If you have gone through the custody process in New York, you know that it can be complicated, and having to follow a custody order you do not agree with is difficult.
Many parents mistakenly believe that once their child reaches a certain age, the child can tell a court which parent they want to live with and the court will make or change a custody order based on that. This is a somewhat false belief.
New York courts make custody decisions based on what they determine to be in the best interest of the child. They decide this using a set of factors and weigh each factor in favor of one parent or the other.
Your child’s preference is a factor
One of these factors is what the child wants. However, the child’s age is considered. A teenager is likely going to be better able to understand what they want and communicate it to a court versus a toddler.
Another misconception is that there is a set age at which your child’s preferences are the deciding factor. Many people believe that age is 12.
This is not true. The custody factors do not state any age at which the child can decide which parent to live with. However, the older the child, the more seriously the court will take their wishes.
Additional custody factors
Other factors besides what the child wants include each parent’s mental and physical health, the home environment of each parent, work schedules and parenting abilities.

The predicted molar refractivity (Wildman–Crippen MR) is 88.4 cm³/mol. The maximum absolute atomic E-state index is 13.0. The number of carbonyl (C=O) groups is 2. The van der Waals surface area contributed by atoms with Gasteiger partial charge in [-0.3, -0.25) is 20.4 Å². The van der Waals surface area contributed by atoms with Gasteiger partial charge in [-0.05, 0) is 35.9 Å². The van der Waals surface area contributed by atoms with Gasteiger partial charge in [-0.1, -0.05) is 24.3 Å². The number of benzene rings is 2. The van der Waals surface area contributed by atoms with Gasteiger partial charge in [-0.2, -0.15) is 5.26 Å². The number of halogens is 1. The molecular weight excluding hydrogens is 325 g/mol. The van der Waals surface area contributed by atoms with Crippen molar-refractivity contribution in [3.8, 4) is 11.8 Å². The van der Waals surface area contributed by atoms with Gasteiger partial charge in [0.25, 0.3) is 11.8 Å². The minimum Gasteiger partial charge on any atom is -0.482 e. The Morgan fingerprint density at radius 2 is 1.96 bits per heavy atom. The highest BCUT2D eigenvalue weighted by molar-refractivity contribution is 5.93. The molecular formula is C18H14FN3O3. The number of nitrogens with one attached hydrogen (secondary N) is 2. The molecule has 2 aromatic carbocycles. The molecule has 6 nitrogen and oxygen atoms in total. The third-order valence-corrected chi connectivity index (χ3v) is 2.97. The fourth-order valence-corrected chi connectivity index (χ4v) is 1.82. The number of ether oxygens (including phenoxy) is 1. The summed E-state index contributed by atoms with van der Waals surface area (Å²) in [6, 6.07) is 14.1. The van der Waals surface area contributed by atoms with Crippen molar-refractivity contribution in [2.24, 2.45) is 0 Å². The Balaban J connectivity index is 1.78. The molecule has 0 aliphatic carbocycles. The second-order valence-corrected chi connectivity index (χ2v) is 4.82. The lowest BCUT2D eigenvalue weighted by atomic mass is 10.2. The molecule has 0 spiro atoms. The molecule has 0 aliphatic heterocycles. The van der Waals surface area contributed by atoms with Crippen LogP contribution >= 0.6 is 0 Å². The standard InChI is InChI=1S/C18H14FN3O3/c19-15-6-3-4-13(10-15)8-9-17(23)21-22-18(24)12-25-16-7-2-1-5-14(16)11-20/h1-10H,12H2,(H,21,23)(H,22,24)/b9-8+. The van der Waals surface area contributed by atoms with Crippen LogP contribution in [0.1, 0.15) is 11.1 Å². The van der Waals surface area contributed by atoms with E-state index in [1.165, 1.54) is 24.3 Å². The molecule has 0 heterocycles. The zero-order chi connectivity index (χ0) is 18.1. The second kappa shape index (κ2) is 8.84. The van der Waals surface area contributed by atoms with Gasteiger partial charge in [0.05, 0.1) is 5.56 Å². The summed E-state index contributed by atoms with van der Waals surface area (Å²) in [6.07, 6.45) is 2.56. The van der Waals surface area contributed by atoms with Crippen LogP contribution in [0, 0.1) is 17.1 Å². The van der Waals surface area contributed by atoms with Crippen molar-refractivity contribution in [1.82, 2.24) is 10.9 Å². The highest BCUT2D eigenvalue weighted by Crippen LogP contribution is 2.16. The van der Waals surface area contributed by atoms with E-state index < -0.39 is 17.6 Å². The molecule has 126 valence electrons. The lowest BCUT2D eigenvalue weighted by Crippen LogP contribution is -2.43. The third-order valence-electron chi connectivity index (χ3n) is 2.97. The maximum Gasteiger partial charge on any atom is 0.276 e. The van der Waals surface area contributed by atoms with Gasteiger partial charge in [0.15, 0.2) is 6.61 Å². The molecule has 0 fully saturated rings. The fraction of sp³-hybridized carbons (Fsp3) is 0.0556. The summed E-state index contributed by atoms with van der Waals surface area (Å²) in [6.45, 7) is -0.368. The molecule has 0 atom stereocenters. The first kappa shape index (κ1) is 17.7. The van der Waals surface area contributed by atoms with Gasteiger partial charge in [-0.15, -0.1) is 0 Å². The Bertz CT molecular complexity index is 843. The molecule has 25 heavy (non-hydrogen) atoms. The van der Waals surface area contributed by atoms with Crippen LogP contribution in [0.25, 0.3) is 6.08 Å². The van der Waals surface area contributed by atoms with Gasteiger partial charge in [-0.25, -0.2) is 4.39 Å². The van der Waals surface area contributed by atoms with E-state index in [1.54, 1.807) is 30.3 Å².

Additionally, special circumstances are considered, such as if either parent has a history of domestic violence or substance abuse and if the child has any special needs.
No factor is more important than the other
The important thing to remember is that a court considers all factors equally. This means even if your child express a clear desire to live only with you, there may be other factors that support a different arrangement.
The bottom line is that a custody decision is never truly up to the child, but that does not mean your child’s preference should be completely disregarded.
Does my child have to testify?
If you want your child’s wishes to be considered, your child must testify. You cannot testify on behalf of your child and tell the judge that they want to live with you. The judge must hear it from the child themselves.
The idea of testifying in court causes many children stress and anxiety. Courts recognize this, and if a child’s testimony is needed, the judge may interview the child in the privacy of their chambers.
Can I be there if my child testifies?
Attorneys can usually be present for the interview, but parents cannot be. The court wants to make sure the child is not being influenced or intimidated by one parent and there is a greater likelihood of this if that parent is in the room while the child testifies.
Knowing that the decision is not entirely up to your child, you could be hesitant to have your child testify. This is understandable and it is usually healthier for children to be kept out of adult court proceedings.
Alternatively, there are some situations where a child’s testimony is crucial to the custody decision.